LTE DRX – A Bit Of Theory Before We Look How It’s Done In Practice

I recently noticed that LTE power saving settings are significantly different across different networks in different countries. Before sharing this info I thought it would be good to have a quick overview post of how LTE power saving works and which main parameters the network can configure.

In LTE, the air interface between the mobile device and the base station (the eNodeB) can be in two main states:


When tranmitting data the mobile device is in RRC-CONNECTED state and data can be sent and received at any time. In addition the core network, i.e. the Mobility Management Entity (MME) is aware in which cell the device is located and the Serving Gateway (S-GW) can send and receive user data for that device to the cell at any time.

In RRC-CONNECTED state the device has to listen to the downlink control channel in every subframe, i.e. once per millisecond if data is scheduled in the downlink direction and to find out if resources have been assigned to it for uplink data transmission. In addition the mobile device has to send control information in the uplink direction to remain synchronized to the network and for the network to be able to estimate the channel quality, e.g. by scheduling Sounding Reference Signals (SRS) the mobile device has to periodically transmit in the uplink direction.


When no data is transmitted for a longer period of time it is not economic to keep the mobile in this state as it wastes resources on the air interface and power requirements are high on the mobile device side. So after some time the network will set the connection into RRC-IDLE state. The mobile device keeps its IP address(es) but the physical connection to the base station is cut. If data arrives in the downlink direction while the device is in RRC-IDLE state, the MME has to page the device in one or more cells and wait for the device to re-establish a physical connection. As the paging cycle in practice is between one and two seconds, there is a significant delay associated to this. Also, the MME and S-GW become involved in this process so the network usually wants to be sure there is no further data traffic for quite some time (e.g. ideally several minutes) before setting the mobile device into RRC-IDLE state.

Bursty Data Transmission

In practice many applications have quite irregular data transmission patterns. A lot of data can arrive within a few seconds, e.g. when the user clicks on a link to load a new web page. After that nothing may happen for many seconds. After that time, the user might click on another link and the procedure repeats. Setting the air interface connection into IDLE state between such events is not every economical from a signaling point of view. Also, there might be occasional IP traffic in between such events such as TCP ACK packages or TCP FIN when IP connections are closed. Setting up a new air interface connection for such events is even more uneconomical. On the other hand, keeping a mobile device in RRC-CONNECTED state for a long time without data flowing wastes air interface resources and power on the mobile device and is uneconomical as well.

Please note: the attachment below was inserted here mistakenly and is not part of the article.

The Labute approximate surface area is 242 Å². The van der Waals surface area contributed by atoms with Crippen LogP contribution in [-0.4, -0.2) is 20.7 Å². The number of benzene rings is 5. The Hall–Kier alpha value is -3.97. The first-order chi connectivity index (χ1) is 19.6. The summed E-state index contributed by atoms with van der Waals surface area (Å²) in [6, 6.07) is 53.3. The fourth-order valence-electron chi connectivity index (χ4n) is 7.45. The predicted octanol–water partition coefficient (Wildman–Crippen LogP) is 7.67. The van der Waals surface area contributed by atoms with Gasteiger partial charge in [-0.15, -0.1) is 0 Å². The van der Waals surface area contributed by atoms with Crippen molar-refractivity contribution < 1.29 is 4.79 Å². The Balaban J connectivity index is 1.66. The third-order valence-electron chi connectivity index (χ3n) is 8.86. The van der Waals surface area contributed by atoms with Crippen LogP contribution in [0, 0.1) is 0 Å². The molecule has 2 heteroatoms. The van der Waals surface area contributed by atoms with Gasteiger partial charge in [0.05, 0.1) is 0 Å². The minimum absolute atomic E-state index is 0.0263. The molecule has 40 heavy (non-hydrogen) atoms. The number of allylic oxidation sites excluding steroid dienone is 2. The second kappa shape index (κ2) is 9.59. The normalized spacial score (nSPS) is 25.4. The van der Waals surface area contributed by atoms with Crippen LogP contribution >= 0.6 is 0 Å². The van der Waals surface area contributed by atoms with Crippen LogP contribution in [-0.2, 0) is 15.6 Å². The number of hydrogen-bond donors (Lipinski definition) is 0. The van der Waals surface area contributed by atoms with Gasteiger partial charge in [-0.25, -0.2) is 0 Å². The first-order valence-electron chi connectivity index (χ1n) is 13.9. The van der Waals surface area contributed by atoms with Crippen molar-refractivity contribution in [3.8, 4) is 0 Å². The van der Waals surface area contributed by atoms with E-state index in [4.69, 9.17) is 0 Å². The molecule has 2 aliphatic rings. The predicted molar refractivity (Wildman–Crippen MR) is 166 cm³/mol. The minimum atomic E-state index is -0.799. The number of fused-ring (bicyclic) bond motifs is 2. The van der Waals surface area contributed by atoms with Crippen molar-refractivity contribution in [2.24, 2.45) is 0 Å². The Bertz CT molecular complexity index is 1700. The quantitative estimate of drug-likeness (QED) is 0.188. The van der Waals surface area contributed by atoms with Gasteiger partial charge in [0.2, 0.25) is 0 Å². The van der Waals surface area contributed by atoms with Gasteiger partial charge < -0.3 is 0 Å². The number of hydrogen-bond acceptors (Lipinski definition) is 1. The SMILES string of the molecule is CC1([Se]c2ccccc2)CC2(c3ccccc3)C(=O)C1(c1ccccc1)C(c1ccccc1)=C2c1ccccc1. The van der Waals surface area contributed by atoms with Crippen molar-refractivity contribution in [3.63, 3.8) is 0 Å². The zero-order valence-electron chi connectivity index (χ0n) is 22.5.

This is why there is a Discontinous Reception (DRX) mode that can be activated by the network while the mobile device is in RRC-CONNECTED state. In this mode the device does not have to listen to uplink and downlink assignments in each 1 millisecond subframe but can deactivate its transmitter and receiver for much longer periods of time. DRX parameters are commonly signaled by the network during an RRC connection setup procedure in an RRC Reconfiguration message either separately or together with other parameters. For DRX the following parameters are relevant:

DRX Inactivity Timer: Informs the device after which time (number of 1 ms subframes) it can go into DRX mode if it hasn’t received any downlink data and hasn’t sent any user data in the uplink direction.

Long Drx Cycle Start Offset: Informs the device how many subframes (i.e. 1 ms chunks) it can deactivate its receiver before it has to wake up again. The name of the parameter sounds a bit strange as it doesn’t only inform the mobile device of the DRX periodicity but also when the cycle starts in the overall transmission pattern. Furthermore, there is an optional short drx cycle parameter so the network can first schedule a short period after which a mobile device has to wake up and later-on a longer period. In practice, only few networks make use of this two staged approach.

On-Duration Timer: How many subframes a device has to listen to the downlink control channel for potential downlink transmission assignments before it can go back to sleep for the rest of the DRX cycle.

Time Alignment Timer Dedicated: One catch in this approach is that even while DRX is activated the mobile device has to continue to send uplink control information not only in during the “On” time but during the complete DRX cycle. While such control information is sent, power saving is rather limited. After some time in DRX state (in the order of a few seconds) the mobile can stop sending uplink control information as well and has to consider itself to be no longer time aligned with the network. At this point it can no longer ask for uplink transmission opportunities quickly in dedicated time instances but has to use a standard random uplink request procedure which takes much longer to complete. Also, it has to first synchronize itself with the network again before it can acknowledge data sent in the downlink direction.

Further Details

Here we go, that’s how LTE DRX on the air interface works on a high level. For the nitty gritty details I found this post very helpful. So much for the theory, but how are networks configured in practice!? Now that the groundwork is laid, I’ll describe some parameter sets in a follow up post that I have observed in practice.

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